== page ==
Noise is a very subjective thing. When it comes to music, some forms are considered noise even when barely audible. The problem is not always the volume. It can be the content that offends the ear of the beholder. Such is often the case in poorly sound insulated common wall HOAs. Normal household noise travels through walls, ceilings and floors and can sound like stampeding buffalo. Round’em up and move’em out!

Noise issues inevitably find their way to the Board or Property Manager, usually at 2 a.m. The complainer figures, “If I can’t sleep, someone else should join me.” If you’ve made the common mistake of providing your home phone number for “emergencies”, you’ve probably found out that noise can have the same urgency as a three alarm fire.

There is a common misconception that because excessive noise making is against the rules of every HOA in creation, it’s up to the Board to do something about it. Wrong. Neighbors making excessive noise is a matter for the police if neighbors can’t reach an understanding. In most cases, the neighbors themselves can resolve the noise if they only talk to each other.

Poor sound insulation is common when older apartments are converted to condos or co-ops. But it still happens in new construction. Since the builder usually doesn’t plan to live there and buyers rarely get to test drive their units, noise levels can be horrific in current code construction. The most noticeable noise usually originates from the kitchen due to the many hard surfaces, then from the hallway and living room due to higher concentration of traffic. If a unit has hardwood flooring throughout, noise will be like Chinese Water Torture, only worse.

In cases of poor sound design, the Board can enact floor finish standards that require sound deadening panels below hard flooring, area carpets over them or restricting hard surfaces altogether. Clearly, it’s easier to prevent someone from installing a hardwood floor than demanding they rip it out, so the sooner these standards go into place, the sooner problems can be averted.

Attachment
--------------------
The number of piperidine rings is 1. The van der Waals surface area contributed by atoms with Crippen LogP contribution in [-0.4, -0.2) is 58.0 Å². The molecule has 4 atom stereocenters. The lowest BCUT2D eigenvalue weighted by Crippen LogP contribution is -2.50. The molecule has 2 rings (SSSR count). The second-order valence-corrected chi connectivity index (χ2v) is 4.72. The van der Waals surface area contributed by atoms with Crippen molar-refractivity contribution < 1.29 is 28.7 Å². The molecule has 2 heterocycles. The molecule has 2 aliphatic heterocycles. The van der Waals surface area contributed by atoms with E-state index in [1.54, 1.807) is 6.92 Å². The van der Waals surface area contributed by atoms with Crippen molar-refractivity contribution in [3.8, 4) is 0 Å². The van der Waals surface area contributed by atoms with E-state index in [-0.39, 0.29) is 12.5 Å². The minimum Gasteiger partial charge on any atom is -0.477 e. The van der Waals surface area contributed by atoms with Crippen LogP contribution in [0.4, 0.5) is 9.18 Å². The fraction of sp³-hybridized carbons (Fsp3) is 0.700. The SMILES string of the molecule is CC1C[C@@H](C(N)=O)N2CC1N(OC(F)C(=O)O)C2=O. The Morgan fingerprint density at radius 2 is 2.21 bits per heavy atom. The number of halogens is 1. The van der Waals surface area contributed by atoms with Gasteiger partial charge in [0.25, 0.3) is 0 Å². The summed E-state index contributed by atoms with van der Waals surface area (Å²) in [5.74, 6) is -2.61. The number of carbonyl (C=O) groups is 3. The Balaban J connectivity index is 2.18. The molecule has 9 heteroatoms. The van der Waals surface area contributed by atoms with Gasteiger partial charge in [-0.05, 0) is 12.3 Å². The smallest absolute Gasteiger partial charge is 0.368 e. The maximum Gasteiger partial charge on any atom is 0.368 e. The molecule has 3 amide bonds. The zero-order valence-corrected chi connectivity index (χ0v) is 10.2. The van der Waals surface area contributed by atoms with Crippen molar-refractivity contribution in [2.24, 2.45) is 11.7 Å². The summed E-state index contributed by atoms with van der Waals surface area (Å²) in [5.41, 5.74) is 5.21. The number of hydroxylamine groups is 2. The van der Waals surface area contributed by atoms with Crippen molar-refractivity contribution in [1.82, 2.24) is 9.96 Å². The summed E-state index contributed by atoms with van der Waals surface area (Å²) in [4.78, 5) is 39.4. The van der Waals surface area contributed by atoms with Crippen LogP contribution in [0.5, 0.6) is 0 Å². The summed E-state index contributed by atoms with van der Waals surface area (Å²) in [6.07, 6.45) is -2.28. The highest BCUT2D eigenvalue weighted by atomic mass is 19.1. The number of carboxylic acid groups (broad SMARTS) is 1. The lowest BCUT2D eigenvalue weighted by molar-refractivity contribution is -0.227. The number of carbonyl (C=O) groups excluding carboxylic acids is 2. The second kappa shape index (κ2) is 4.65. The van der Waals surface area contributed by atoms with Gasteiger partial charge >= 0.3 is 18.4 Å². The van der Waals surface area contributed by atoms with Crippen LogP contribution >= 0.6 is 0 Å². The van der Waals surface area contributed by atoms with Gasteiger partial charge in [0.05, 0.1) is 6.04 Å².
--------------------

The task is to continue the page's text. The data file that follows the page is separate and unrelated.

For those poor souls living below Buffalo Bill, sound deadening panels attached to the ceiling can offer relief. Attaching resilient metal channels to provide an air gap to which is fastened 5/8"-3/4" sheetrock will considerably reduce sound transmission. It is relatively inexpensive to install over the existing ceiling and only takes 1-1½" of ceiling height away. Adding 1" thick fiberglass insulation in the gap may help further. Even though this will cost money, it will certainly enhance livability and make the unit more saleable. As a token of good will, the upstairs neighbor may be willing to share of the cost. At least they should be asked. Their willingness to be part of the solution will go a long way toward mending fences.

Buffalo were designed to roam on the plains. When they lose their way in the HOA and begin foraging overhead, don’t get mad, get earplugs! (Just kidding.) First, talk to the neighbor to see if there is an accommodation that can be made. Most neighbors don’t want to be a problem. Assume yours doesn’t when you talk with them. If, however, the neighbor turns out to be unsympathetic (read “jerk”) or can’t avoid making noise without learning to fly, the aggrieved should either take the matter up with the police, if we’re talking domestic violence or all night parties, or install sound proofing. If there is an inherent construction design flaw, the Board can help further with proactive noise reduction standards. Oh give me a home, where the buffalo don’t roam.

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